U.S. Sens. Susan Collins, a Republican, and Angus King, an independent who caucuses with Democrats, are seen in this April 2018 file photo Credit: Andrew Harnik | AP

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QUOTE OF THE DAY: “While there could have been so many other tragedies that day, the loss of my dad was enough,” said Danielle Bell Flannery, a daughter of Farmington fire Capt. Michael Bell, who died in a September building blast she told a legislative panel was caused by a bollard severing a propane line. “Losing him to such a preventable death is enough.”

What we’re watching today

Daylight is emerging between Maine’s two senators on the introduction of witnesses to President Donald Trump’s impeachment trial. Sen. Susan Collins, R-Maine, has held firm to her statement that she is likely to vote to allow witnesses to testify, but only after House Democrats and Trump attorneys sides have made their case.

Maine’s junior senator, Angus King, an independent who caucuses with Democrats, sees it differently. Speaking on CNN’s “New Day” on Wednesday, he decried the process led by Senate Majority Leader Mitch McConnell, R-Kentucky, as “completely backwards,” saying that senators ought to see evidence before their hear arguments from each side.

“What happens if we get witnesses and it raises a whole host of new questions?” King asked. “There’s nothing in the rules that calls for a new session of questions by the senators or even presentation by the House managers and the White House.” 

House impeachment managers will begin their second day to make their case for Trump’s impeachment today. The president’s defense team is expected to have the floor starting on Saturday. Under Senate rules, witnesses would be called on Wednesday at the earliest, as each side has three days to make their case, and the Senate takes Sundays off.

That will be a crucial time for Collins, who is, along with Sens. Lisa Murkowski of Alaska, Mitt Romney of Utah and Lamar Alexander of Tennessee, is seen as one of the Republicans who Senate Democrats are counting on to ensure witnesses are called. Of the four, Collins is the only one facing re-election this fall amid a stiff challenge from national Democrats.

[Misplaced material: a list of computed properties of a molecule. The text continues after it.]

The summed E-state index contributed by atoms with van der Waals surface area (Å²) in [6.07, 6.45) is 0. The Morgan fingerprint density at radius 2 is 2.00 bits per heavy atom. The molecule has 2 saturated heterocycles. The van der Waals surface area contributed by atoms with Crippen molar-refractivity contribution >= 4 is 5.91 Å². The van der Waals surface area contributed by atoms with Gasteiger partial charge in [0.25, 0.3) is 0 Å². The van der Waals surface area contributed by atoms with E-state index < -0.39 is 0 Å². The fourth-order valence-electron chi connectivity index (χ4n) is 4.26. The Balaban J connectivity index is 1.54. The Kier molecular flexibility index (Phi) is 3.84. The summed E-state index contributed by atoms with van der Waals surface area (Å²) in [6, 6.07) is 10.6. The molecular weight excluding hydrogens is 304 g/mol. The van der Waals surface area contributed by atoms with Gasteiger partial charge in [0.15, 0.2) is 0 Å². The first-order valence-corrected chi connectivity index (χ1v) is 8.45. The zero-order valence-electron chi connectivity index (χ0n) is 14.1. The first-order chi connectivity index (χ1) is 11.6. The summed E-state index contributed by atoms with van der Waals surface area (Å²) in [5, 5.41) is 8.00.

The Maine politics top 3

— “Janet Mills said she wants to reconsider utility regulations. What did she mean?Caitlin Andrews, Bangor Daily News: “The remarks were a surprise in the speech, sparking some confusion from lawmakers and showing the diversity of opinions on the subject as Maine’s largest utility weathers public opinion crises amid an existential threat from some who want a statewide public power authority.”

— “We annotated Janet Mills’ first State of the State speech. Here are the main lessons,” Michael Shepherd, BDN: “The Democratic governor’s speech lasted more than an hour and consumed 28 typed pages, striking a balance between highlighting an ‘ambitious’ agenda and perhaps signaling some restraint in an election year in which Republicans are assailing state spending.”

— “Opioid prescriptions fell in Penobscot County after 2011, but county still led New England,” Eesha Pendharkar, BDN: “Maine counties made up nine of the 10 New England counties with the highest number of pills prescribed per person between 2006 and 2014. … Penobscot, Somerset and Kennebec counties … had the highest rates of pills prescribed per person over that nine-year period, averaging 54.6, 50.6 and 50.3 pills per person each year respectively.”

Swing-seat special election sets up in Brewer

Democrats nominated a former city mayor for a vacant House seat, while a former Republican lawmaker is running again. A special election for the seat held by Rep. Archie Verow, D-Brewer, who died in December, is set to coincide with the March 3 presidential primary. On Wednesday, Democrats nominated former Brewer Mayor Kevin O’Connell for the seat, while former Rep. Garrel Craig, R-Brewer, filed to run for the seat last week and has been nominated by his party.

Craig beat Verow by 55 votes in 2016 to win one term in the seat, but Verow won it back by 165 votes last year. Republicans have a 5-percentage-point registration edge on Democrats there, so this is a prime pick-up opportunity in March and a likely swing seat in November.

Coming soon to your screen

Two Democratic presidential candidates are dropping their first TV ad buys in Maine. Massachusetts Sen. Elizabeth Warren — who is sidelined from the campaign trail while the impeachment trial is underway — has more than $10,000 in ads set to air in the Portland market next week, while Hawaii Rep. Tulsi Gabbard has at least a $9,375 ad buy, according to filings with the federal government. The pair joins Sen. Bernie Sanders of Vermont, entrepreneur Andrew Yang and former New York City Mayor Michael Bloomberg as candidates who have bought TV time in Maine ahead of the primary.

Maine isn’t New Hampshire, and, with the primary falling on Super Tuesday, Mainers will be voting on the same day as Democratic voters in more than a dozen — mostly more populous — states. Here’s your soundtrack.

Today’s Daily Brief was written by Michael Shepherd and Jessica Piper. If you’re reading this on the BDN’s website or were forwarded it, email

Michael Shepherd

Michael Shepherd

Michael Shepherd joined the Bangor Daily News in 2015 after three years as a reporter at the Kennebec Journal. A Hallowell native who now lives in Augusta, he graduated from the University of Maine in...